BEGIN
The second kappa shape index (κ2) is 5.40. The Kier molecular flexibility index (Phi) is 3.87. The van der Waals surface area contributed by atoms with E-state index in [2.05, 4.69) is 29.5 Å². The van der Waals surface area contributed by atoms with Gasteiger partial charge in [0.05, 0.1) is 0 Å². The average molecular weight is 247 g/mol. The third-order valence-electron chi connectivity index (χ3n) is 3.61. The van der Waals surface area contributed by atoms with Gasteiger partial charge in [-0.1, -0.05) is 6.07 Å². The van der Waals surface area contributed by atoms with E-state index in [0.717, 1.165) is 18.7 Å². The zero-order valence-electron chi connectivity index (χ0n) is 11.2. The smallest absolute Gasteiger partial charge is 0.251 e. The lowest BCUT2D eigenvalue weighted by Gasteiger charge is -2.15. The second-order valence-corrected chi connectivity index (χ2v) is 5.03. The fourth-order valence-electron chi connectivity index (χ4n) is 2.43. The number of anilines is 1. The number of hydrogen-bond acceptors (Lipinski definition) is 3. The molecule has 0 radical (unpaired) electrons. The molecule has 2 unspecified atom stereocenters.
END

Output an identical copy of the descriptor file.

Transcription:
The second kappa shape index (κ2) is 5.40. The Kier molecular flexibility index (Phi) is 3.87. The van der Waals surface area contributed by atoms with E-state index in [2.05, 4.69) is 29.5 Å². The van der Waals surface area contributed by atoms with Gasteiger partial charge in [0.05, 0.1) is 0 Å². The average molecular weight is 247 g/mol. The third-order valence-electron chi connectivity index (χ3n) is 3.61. The van der Waals surface area contributed by atoms with Gasteiger partial charge in [-0.1, -0.05) is 6.07 Å². The van der Waals surface area contributed by atoms with E-state index in [0.717, 1.165) is 18.7 Å². The zero-order valence-electron chi connectivity index (χ0n) is 11.2. The smallest absolute Gasteiger partial charge is 0.251 e. The lowest BCUT2D eigenvalue weighted by Gasteiger charge is -2.15. The second-order valence-corrected chi connectivity index (χ2v) is 5.03. The fourth-order valence-electron chi connectivity index (χ4n) is 2.43. The number of anilines is 1. The number of hydrogen-bond acceptors (Lipinski definition) is 3. The molecule has 0 radical (unpaired) electrons. The molecule has 2 unspecified atom stereocenters.